The field of study will be in the following areas: Canadian (Anglophone or Francophone), Quebec, Aboriginal or Comparative Canadian Literatures, pursued in English or in French, in paper or digital format. The field is otherwise open.
Full-time postdoctoral study must be pursued for the period of the award.
The fellow must not hold or have held a tenured or a tenure-track position.
Applicants must apply for an external or university postdoctoral fellowship (SSHRC, Banting, Killam, Grant Notley, etc.) to be considered for the CLC Postdoctoral Award. In the event that the applicant is not successful with obtaining a fellowship, he or she can still hold the CLC Postdoctoral Award, providing personal means of subsistence are available.
The competition is open to Canadian and non-Canadian citizens.

Terms of Appointment
The appointment will be for one academic year, renewable for a second year upon approval of the CLC Executive.
The fellow will be expected to reside in Edmonton during the tenure of the appointment.
The fellow will work under the mentorship of a member of the CLC Executive Committee. Please consult the research profiles of Executive Members.
Delivery of one public lecture as well as regular participation in the various literary events of the CLC will be expected, including the coordination of some of the CLC's research activities, such as seminars, colloquia, workshops, or lectures.
Teaching in a relevant department or faculty may be available but is not obligatory or guaranteed.
Office space, computer access, and library privileges will be provided.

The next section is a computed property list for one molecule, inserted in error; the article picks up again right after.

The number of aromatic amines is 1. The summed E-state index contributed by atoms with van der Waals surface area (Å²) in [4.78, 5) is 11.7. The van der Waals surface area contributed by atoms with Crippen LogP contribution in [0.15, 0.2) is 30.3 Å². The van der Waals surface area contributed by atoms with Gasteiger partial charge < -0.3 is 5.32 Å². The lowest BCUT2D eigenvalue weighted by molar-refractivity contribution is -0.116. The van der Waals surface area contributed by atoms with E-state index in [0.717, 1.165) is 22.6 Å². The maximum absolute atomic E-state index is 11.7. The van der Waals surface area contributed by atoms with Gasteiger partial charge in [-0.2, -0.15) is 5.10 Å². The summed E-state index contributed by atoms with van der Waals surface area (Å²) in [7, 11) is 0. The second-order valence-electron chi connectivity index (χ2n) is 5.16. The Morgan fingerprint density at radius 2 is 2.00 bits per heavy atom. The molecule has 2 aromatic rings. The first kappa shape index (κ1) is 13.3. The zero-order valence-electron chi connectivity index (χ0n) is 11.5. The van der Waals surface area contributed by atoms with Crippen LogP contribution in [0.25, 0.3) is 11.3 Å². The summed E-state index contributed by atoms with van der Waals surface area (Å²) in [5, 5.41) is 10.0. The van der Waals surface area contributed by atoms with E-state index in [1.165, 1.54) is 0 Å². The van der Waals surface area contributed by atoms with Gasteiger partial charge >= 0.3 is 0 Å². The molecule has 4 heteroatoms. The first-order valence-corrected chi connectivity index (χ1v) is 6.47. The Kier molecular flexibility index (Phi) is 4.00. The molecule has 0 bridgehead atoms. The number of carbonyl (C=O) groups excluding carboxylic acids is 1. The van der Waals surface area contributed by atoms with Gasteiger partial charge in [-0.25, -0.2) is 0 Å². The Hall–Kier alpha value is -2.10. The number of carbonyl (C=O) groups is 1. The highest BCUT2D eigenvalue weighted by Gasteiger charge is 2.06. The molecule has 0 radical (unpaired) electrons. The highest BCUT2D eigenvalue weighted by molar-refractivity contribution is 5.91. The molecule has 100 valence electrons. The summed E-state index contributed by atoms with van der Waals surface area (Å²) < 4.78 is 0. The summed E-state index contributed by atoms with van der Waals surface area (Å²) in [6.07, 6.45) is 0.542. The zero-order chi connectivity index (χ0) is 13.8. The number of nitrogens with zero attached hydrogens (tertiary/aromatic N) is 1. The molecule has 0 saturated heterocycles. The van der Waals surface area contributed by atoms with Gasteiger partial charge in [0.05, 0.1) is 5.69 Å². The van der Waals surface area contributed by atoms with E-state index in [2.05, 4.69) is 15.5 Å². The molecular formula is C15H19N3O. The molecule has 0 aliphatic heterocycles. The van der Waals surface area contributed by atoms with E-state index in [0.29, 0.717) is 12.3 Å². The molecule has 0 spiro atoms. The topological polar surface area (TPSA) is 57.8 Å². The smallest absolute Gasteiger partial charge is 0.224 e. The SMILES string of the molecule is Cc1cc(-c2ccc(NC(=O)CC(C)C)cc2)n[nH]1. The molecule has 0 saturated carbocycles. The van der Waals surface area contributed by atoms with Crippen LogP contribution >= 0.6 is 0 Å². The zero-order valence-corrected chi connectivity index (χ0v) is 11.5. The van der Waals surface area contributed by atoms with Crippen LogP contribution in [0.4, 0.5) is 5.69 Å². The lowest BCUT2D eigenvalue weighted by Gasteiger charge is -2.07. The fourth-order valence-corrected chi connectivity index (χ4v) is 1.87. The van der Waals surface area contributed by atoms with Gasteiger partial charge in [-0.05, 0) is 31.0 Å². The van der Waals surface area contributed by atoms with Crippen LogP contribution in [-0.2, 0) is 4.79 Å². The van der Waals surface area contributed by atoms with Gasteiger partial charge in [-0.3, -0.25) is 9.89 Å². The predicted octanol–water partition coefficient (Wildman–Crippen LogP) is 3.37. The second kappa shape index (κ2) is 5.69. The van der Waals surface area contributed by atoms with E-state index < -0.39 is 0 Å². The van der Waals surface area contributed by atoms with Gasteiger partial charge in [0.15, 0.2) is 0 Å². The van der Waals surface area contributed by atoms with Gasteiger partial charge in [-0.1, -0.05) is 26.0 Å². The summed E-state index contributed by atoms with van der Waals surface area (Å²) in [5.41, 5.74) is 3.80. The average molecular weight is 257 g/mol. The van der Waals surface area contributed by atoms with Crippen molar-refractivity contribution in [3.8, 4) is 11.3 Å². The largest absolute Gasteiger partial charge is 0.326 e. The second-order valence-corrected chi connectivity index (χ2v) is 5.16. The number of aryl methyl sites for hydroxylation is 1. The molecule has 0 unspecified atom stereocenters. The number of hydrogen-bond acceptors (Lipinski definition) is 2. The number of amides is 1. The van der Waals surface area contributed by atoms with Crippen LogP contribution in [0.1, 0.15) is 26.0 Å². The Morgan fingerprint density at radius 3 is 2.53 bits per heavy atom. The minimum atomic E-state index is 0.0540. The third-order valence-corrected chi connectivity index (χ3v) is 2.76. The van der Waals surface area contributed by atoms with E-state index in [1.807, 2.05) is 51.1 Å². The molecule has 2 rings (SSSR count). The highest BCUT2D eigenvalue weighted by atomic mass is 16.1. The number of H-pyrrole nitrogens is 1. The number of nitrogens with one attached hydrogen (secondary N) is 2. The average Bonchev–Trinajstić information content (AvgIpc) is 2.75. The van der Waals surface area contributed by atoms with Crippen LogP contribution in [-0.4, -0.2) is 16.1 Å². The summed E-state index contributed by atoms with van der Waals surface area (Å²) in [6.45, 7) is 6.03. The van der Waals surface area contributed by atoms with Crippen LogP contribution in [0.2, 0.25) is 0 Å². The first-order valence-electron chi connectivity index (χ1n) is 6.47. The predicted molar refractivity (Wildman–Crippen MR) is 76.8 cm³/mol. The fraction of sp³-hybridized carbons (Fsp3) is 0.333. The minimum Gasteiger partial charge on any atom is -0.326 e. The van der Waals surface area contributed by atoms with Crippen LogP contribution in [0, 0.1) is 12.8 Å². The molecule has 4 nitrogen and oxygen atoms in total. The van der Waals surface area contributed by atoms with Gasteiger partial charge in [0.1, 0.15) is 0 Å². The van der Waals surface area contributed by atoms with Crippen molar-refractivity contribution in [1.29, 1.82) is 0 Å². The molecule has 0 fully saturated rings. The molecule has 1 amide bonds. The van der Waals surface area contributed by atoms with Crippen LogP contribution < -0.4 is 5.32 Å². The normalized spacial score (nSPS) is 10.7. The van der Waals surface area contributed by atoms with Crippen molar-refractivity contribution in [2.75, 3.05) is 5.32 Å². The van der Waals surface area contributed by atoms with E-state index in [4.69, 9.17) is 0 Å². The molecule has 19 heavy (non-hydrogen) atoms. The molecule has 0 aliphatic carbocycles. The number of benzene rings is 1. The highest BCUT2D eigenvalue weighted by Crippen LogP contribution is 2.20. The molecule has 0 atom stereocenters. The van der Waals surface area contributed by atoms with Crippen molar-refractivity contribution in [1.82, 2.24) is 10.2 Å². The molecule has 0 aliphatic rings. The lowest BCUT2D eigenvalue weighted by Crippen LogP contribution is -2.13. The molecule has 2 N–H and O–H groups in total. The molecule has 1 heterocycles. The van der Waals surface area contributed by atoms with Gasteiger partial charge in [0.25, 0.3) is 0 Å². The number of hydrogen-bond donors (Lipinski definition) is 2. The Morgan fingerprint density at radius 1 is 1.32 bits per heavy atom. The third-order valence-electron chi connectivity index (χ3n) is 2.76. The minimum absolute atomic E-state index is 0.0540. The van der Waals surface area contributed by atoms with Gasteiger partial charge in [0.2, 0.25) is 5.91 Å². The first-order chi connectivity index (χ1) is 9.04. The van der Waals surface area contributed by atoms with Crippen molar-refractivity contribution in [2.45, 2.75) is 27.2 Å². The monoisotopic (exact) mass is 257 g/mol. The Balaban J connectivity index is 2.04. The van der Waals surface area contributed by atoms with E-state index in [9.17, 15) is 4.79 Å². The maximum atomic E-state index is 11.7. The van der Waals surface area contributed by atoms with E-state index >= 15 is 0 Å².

Application Process
Applicants are strongly encouraged to contact the CLC Director before submitting an application.
The completed online application must be accompanied by the following supporting material:
  • original undergraduate and graduate academic transcripts
  • CV
  • one-page PhD dissertation abstract
  • writing sample (published article or doctoral thesis chapter)
  • postdoctoral project description and title (2/3 pages double spaced)
  • two signed, confidential letters of reference
  • one-page teaching statement (briefly detailing interests and experience)
Apart from original academic transcripts, all material may be submitted electronically. No applications or supporting material will be accepted or considered after the competition deadline. Applicants will be notified upon receipt of the application, which will be read by three members of the CLC Executive.

Competition deadline: January 31, 2012.
Result announced: March 5, 2012.

 

ICCS poster
Cultural Challenges of Migration in Canada

The International Council for Canadian Studies (ICCS) is pleased to announce that its next conference, entitled Cultural Challenges of Migration in Canada, will be held in Ottawa from May 22 to 24, 2012, in collaboration with the Universities of Ottawa and Carleton.